Last August, exactly two years after my parents moved to Texas, my boyfriend, Jack, held my hand while I wept outside of my childhood home and wiped snot on my sleeve.
I grew up in a small colonial house on a sleepy suburban street in Maryland. A huge oak tree blanketed the front yard in leaves every fall and big azalea bushes propped up nets of white lights in the winter. Each summer I watched from my window while my brother hit wiffle balls in the backyard and my mom read on the deck. My favorite neighbor, Ann, lived right next door and let me share her cat. I spent hours searching for him in hiding spots outside and shoveling winding little paths to his favorite places so he could navigate the snow. When I left for college, our elderly neighbor, Uta, gave me a sculpture of a little girl holding an orange cat because she said it made her happy to watch us through her window. I loved growing up there.
When my parents moved to Texas my sophomore year of college, I didn’t handle it particularly well. I felt devastated and emotional and spent a lot of time dreaming up ways to escape. I went through the sulky, obnoxious teenager phase that movies suggest should have happened years earlier. I was always a late bloomer.
In retrospect, I know the issue was simple: It hurt me to think that someone else’s family would live in my home. That someone else’s daughter would paint over the hot pink color of my room that a younger version of myself chose with painstaking care. That someone else’s parents would cook in the kitchen and someone else’s Christmas tree would sit in the living room window.
It hurt so much that I refused to return after I left. Even when I went back to the area to visit friends and family, I went out of my way to avoid driving past my old house. I couldn’t face the reality of the change. It was too painful.
When Jack and I visited Maryland, though, I thought enough time had passed that I could include it as a stop on the Grace’s Childhood Landmark Walking Tour. I didn’t even make it to my old street before I started sniffling. By the time we reached my old house, I was sobbing. Jack asked me what was wrong and I blubbered something about memories and nostalgia and started walking away, trying in vain to pull it together and salvage what remained of my pride. It’s difficult to recover from someone seeing you transfer snot from your face to your clothes. Impossible, even.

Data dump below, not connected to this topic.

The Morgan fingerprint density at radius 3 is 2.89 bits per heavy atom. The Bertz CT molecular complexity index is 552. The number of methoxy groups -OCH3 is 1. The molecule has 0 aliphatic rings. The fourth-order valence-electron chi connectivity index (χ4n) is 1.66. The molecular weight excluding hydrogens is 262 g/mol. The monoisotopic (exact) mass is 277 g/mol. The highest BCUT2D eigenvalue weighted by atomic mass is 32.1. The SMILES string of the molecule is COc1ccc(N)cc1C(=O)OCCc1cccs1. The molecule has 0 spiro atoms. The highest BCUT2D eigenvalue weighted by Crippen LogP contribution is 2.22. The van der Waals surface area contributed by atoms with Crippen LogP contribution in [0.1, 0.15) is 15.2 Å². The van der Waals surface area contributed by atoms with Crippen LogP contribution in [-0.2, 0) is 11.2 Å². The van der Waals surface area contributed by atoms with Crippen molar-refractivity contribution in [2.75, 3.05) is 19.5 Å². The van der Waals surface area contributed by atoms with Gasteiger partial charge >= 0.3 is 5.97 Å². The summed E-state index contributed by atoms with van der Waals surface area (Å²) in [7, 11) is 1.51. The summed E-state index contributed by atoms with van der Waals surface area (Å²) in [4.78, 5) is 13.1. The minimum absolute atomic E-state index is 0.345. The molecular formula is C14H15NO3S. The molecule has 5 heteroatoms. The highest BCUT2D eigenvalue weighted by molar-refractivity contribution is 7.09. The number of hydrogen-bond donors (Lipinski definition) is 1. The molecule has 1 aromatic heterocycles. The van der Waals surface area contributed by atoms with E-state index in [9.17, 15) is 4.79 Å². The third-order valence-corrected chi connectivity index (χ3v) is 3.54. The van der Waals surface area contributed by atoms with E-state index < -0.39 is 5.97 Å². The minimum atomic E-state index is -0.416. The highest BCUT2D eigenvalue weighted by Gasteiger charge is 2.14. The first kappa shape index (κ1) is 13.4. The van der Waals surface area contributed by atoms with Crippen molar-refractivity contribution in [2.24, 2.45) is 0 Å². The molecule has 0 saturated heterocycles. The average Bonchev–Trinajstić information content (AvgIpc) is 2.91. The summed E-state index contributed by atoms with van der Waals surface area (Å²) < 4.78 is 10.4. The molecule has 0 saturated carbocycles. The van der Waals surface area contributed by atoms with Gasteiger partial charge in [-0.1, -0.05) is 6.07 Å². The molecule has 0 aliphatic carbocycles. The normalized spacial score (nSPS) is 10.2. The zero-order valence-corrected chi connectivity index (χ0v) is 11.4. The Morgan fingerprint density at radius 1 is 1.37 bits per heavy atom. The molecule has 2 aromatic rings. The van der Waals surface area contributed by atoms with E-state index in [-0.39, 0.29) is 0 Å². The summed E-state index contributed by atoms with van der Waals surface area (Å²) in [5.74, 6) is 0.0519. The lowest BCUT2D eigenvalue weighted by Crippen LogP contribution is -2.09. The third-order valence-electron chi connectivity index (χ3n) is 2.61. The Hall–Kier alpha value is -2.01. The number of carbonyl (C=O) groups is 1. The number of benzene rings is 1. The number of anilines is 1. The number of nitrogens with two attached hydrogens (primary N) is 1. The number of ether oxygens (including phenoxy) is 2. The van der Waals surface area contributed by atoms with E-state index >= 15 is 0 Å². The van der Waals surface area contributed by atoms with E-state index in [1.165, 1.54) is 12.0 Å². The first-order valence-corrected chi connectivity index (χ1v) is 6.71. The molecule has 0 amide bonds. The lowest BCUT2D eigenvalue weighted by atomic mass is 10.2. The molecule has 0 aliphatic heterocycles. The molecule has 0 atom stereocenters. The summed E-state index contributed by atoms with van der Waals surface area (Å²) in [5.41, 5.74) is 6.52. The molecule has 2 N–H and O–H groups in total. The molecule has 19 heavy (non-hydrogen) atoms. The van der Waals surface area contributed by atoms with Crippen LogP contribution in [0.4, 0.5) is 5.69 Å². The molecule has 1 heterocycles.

It wasn’t until hours later, calmed by my favorite Peruvian chicken with extra sauce, that I properly verbalized what caused such a strong emotional reaction. I missed what life felt like when my family lived there, and seeing what it looked like without us confirmed that phase of my life was over.
I’ve come around to my family’s new life in Texas. I’m down to trade The Tombs for Billy Bob’s and Bethesda Avenue for Main Street. But going back to that house and seeing someone else’s car out front and new flowers in the yard and a new shadow in the window confirmed that life moves on. The place I left wouldn’t remain frozen in time, waiting for me just how I remembered it: some idyllic retreat from the complexities and realities of life that seem to multiply with each passing year.
I’m no oracle, but I’m willing to wager that graduating college and coming back to BC will feel pretty much the same. I already notice this place moving on without me—mostly in good ways. New buildings, new renovations, new majors. New people. What strikes me now more than ever is that life will never feel like this again. My friends won’t all live in the same building and my responsibilities will be more weighty than making it to class on time. Even if I come back years from now, chasing the feeling of this experience—the capital-C College experience—I know I won’t find it.
It helps to know that trading The Tombs for Billy Bob’s means I can trade Hamilton for some post-grad equivalent. I can trade my tiny dorm room for a tiny apartment and Boston for another city. I can trade school anxiety for work anxiety (yay).
But we all know it won’t be the same. So, if you see me wiping snot on my sleeve and crying outside of Rubi, know that I’ve been there before. I’ll be fine even if my dignity won’t. I’m just appreciating the things I can’t get back while I still have them.
Featured Graphic by Annie Corrigan/ Heights Editor